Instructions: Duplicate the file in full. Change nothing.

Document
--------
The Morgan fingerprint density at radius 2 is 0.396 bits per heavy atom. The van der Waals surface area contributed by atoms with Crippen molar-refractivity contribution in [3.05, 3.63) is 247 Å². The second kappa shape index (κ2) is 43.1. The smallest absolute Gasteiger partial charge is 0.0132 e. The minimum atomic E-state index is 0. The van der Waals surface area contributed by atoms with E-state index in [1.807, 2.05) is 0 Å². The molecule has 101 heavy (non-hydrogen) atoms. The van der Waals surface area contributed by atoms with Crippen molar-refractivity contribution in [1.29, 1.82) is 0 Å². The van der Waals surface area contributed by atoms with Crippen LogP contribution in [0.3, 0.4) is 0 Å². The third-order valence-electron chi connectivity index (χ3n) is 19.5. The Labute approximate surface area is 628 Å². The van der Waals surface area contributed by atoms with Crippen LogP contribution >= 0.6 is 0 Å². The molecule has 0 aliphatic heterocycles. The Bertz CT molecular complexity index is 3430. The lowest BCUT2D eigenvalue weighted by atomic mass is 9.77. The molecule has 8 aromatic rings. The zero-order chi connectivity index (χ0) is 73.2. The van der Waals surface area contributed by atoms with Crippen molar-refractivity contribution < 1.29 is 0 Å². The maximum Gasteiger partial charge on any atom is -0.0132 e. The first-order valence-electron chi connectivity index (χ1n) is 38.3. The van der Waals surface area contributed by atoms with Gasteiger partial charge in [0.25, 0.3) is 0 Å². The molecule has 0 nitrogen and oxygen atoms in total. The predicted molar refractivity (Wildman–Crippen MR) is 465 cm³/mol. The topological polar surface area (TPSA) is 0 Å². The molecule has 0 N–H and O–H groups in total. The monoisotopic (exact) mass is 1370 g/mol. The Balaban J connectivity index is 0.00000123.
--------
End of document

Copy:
The Morgan fingerprint density at radius 2 is 0.396 bits per heavy atom. The van der Waals surface area contributed by atoms with Crippen molar-refractivity contribution in [3.05, 3.63) is 247 Å². The second kappa shape index (κ2) is 43.1. The smallest absolute Gasteiger partial charge is 0.0132 e. The minimum atomic E-state index is 0. The van der Waals surface area contributed by atoms with E-state index in [1.807, 2.05) is 0 Å². The molecule has 101 heavy (non-hydrogen) atoms. The van der Waals surface area contributed by atoms with Crippen molar-refractivity contribution in [1.29, 1.82) is 0 Å². The van der Waals surface area contributed by atoms with Crippen LogP contribution in [0.3, 0.4) is 0 Å². The third-order valence-electron chi connectivity index (χ3n) is 19.5. The Labute approximate surface area is 628 Å². The van der Waals surface area contributed by atoms with Crippen LogP contribution >= 0.6 is 0 Å². The molecule has 0 aliphatic heterocycles. The Bertz CT molecular complexity index is 3430. The lowest BCUT2D eigenvalue weighted by atomic mass is 9.77. The molecule has 8 aromatic rings. The zero-order chi connectivity index (χ0) is 73.2. The van der Waals surface area contributed by atoms with Crippen molar-refractivity contribution < 1.29 is 0 Å². The maximum Gasteiger partial charge on any atom is -0.0132 e. The first-order valence-electron chi connectivity index (χ1n) is 38.3. The van der Waals surface area contributed by atoms with Gasteiger partial charge in [0.25, 0.3) is 0 Å². The molecule has 0 nitrogen and oxygen atoms in total. The predicted molar refractivity (Wildman–Crippen MR) is 465 cm³/mol. The topological polar surface area (TPSA) is 0 Å². The molecule has 0 N–H and O–H groups in total. The monoisotopic (exact) mass is 1370 g/mol. The Balaban J connectivity index is 0.00000123.